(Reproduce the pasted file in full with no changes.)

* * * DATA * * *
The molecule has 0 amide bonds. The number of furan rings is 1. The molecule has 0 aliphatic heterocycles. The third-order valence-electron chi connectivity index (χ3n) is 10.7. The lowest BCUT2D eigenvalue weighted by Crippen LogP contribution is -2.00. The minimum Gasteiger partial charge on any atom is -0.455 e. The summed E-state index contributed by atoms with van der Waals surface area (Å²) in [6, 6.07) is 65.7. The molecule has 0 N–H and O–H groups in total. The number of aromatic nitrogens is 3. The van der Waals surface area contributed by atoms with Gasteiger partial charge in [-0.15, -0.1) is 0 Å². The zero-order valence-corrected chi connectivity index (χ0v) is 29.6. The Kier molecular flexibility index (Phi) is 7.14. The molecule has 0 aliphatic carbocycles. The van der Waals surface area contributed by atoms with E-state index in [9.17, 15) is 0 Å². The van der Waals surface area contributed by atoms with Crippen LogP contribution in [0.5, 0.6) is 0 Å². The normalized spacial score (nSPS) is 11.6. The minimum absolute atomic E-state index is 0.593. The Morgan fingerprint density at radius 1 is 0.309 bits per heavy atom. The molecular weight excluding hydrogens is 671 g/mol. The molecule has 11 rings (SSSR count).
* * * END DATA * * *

The molecule has 0 amide bonds. The number of furan rings is 1. The molecule has 0 aliphatic heterocycles. The third-order valence-electron chi connectivity index (χ3n) is 10.7. The lowest BCUT2D eigenvalue weighted by Crippen LogP contribution is -2.00. The minimum Gasteiger partial charge on any atom is -0.455 e. The summed E-state index contributed by atoms with van der Waals surface area (Å²) in [6, 6.07) is 65.7. The molecule has 0 N–H and O–H groups in total. The number of aromatic nitrogens is 3. The van der Waals surface area contributed by atoms with Gasteiger partial charge in [-0.15, -0.1) is 0 Å². The zero-order valence-corrected chi connectivity index (χ0v) is 29.6. The Kier molecular flexibility index (Phi) is 7.14. The molecule has 0 aliphatic carbocycles. The van der Waals surface area contributed by atoms with E-state index in [9.17, 15) is 0 Å². The van der Waals surface area contributed by atoms with Crippen LogP contribution in [0.5, 0.6) is 0 Å². The normalized spacial score (nSPS) is 11.6. The minimum absolute atomic E-state index is 0.593. The Morgan fingerprint density at radius 1 is 0.309 bits per heavy atom. The molecular weight excluding hydrogens is 671 g/mol. The molecule has 11 rings (SSSR count).